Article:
Finns set to re-elect wary president Niinisto to ease Russia tensions

Finns set to re-elect wary president Niinisto to ease Russia tensions

Finns today  are expected to re-elect the charismatic and cautious president Sauli Niinisto to navigate their country across an increasingly tense political landscape between the West and their powerful neighbour Russia.

Finland's most popular president in more than three decades, the 69-year-old who campaigned as an independent has skillfully shifted the EU member state closer to NATO without antagonising Russia, with whom the Nordic country shares the longest border in the bloc.

Finns "want stability and don't want change right now," Juhana Aunesluoma, research director at the University of Helsinki Network for European Studies, told AFP.

The latest opinion polls credit Niinisto with between 51 and 63 percent of votes, losing ground but still far ahead of the seven other candidates. His main rival, Pekka Haavisto of the Green party, is seen garnering around 13-14 percent support.

Polling stations are to open at 0700 GMT and close at 1800 GMT today. Niinisto has already cast his vote along with more than 36 percent of Finland's 3.5 million registered voters.

If he is elected for another six-year term with at least 50 percent of votes in today's first round, it would be a first since Finland introduced a two-round presidential election by popular vote in 1994.

If no candidate gets 50 percent, then the second round of voting will be held on February 11.

As Finland's head of state and supreme commander of the armed forces, the president shares responsibility with the government for defence and foreign policy, though not EU affairs.

During his first term, Niinisto meticulously cultivated ties with Russian President Vladimir Putin, who has been at odds with the West since Russia's 2014 annexation of Crimea.

The two leaders played an ice hockey match in 2012 and attended an opera together last year as part of Finland's 100th anniversary of independence after the fall of the Tsarist Russian empire.

"Niinisto's strategies and tactics have been rather successful, especially handling Putin," Aunesluoma said.

"People get the sense that he has the capacity and tools to cope with the challenges."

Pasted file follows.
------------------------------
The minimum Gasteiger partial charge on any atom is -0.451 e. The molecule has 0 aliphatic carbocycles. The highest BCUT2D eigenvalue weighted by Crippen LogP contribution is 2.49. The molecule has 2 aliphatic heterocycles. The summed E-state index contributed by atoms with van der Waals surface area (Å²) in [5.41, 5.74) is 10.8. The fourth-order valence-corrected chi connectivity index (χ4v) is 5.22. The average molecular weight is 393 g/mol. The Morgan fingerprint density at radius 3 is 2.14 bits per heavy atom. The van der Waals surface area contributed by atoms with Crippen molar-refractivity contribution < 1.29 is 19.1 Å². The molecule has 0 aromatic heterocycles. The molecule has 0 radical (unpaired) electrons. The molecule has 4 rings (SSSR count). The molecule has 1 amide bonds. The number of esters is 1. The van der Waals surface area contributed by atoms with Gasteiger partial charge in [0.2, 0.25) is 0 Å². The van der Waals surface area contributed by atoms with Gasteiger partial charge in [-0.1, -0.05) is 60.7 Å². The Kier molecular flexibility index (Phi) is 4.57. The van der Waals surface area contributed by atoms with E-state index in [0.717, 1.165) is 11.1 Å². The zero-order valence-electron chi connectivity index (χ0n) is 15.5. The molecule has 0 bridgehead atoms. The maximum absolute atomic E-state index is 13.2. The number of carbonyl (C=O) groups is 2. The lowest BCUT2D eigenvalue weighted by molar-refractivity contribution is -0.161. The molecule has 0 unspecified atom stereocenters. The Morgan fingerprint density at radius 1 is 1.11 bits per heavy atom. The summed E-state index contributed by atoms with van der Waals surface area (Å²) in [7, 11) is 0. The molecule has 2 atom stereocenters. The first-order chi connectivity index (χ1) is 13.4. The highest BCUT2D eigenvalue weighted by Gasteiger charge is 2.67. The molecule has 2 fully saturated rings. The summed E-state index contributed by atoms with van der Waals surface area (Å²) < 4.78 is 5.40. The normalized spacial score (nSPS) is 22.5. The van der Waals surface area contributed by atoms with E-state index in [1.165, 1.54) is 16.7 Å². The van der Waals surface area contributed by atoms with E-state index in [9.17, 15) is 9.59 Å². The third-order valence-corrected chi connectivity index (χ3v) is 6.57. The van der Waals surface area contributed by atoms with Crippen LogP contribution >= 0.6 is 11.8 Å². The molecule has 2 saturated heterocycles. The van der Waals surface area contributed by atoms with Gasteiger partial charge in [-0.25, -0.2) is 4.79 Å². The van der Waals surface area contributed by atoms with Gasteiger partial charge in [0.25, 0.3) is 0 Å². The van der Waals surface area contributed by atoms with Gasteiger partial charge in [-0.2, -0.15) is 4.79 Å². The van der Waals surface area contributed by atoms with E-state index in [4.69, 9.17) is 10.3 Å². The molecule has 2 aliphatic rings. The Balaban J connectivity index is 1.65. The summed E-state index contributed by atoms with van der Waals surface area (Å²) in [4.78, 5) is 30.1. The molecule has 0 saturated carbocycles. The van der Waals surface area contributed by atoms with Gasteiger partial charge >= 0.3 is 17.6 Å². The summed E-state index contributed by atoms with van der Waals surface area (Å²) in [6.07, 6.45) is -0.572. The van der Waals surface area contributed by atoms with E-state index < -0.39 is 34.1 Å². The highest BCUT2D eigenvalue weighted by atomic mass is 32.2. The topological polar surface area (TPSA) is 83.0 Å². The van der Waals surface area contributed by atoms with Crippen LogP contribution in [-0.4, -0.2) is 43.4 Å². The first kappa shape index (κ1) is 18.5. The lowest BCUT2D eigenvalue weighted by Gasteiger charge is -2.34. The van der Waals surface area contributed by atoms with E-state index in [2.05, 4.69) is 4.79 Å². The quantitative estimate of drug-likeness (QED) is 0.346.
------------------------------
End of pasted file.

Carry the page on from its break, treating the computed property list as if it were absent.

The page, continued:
At the same time, however, Finland, a Russian Grand Duchy from 1809 to 1917, has forged increasingly close ties with the United States and NATO, of which it is not a member, unlike the Baltic states.

Russia has repeatedly warned Sweden and Finland against joining NATO, an issue regularly debated in the two Nordic countries, perceiving it as a provocation or even a justification for war.

"One of the central goals of Finland's foreign and security policy is to avoid getting pulled into an armed conflict," Niinisto told Finnish defence forces in a speech earlier this month.

Teivo Teivainen, professor of world politics at the University of Helsinki, said Niinisto's "ambiguity" on NATO membership "was a successful strategy" during the election campaign as he has not disgruntled voters who are either for or against joining the alliance.

Russian military activity in the region has increased in recent years, including several violations of Finnish airspace and warplanes allegedly flying with switched-off transponders -- devices that allow radars to identify aircraft.

Finnish and Russian defence officials announced last year that they would set up a 24-hour hotline to avoid any "misunderstandings".

Born into a working-class family in the southwestern Finnish town of Salo in August 1948, Niinisto -- the youngest of four children -- became a lawyer before entering politics as a member of the conservative National Coalition Party.

He served as justice minister in 1995-1996, before taking over the finance portfolio until 2003.

An advocate of budgetary discipline, Niinisto helped pull Finland out of a deep recession in the 1990s and into the eurozone.

Highly-publicised relationships and a life scarred by tragedy have given Niinisto a human image among Finns.

The father of two sons lost his first wife in a car accident in 1995 and narrowly survived the 2004 tsunami in Thailand by climbing a tree with his youngest child.

Following a high-profile affair with a former beauty queen-turned-MP, the couple got engaged in 2003 but broke up the following year.

He married his second wife, the Finnish poet Jenni Haukio -- 29 years his junior -- in 2009. The couple announced in October they were expecting a child in February, hitting a soft spot among voters.

Liked the story?

  • 0

    Happy
  • 0

    Amused
  • 0

    Sad
  • 0

    Frustrated
  • 0

    Angry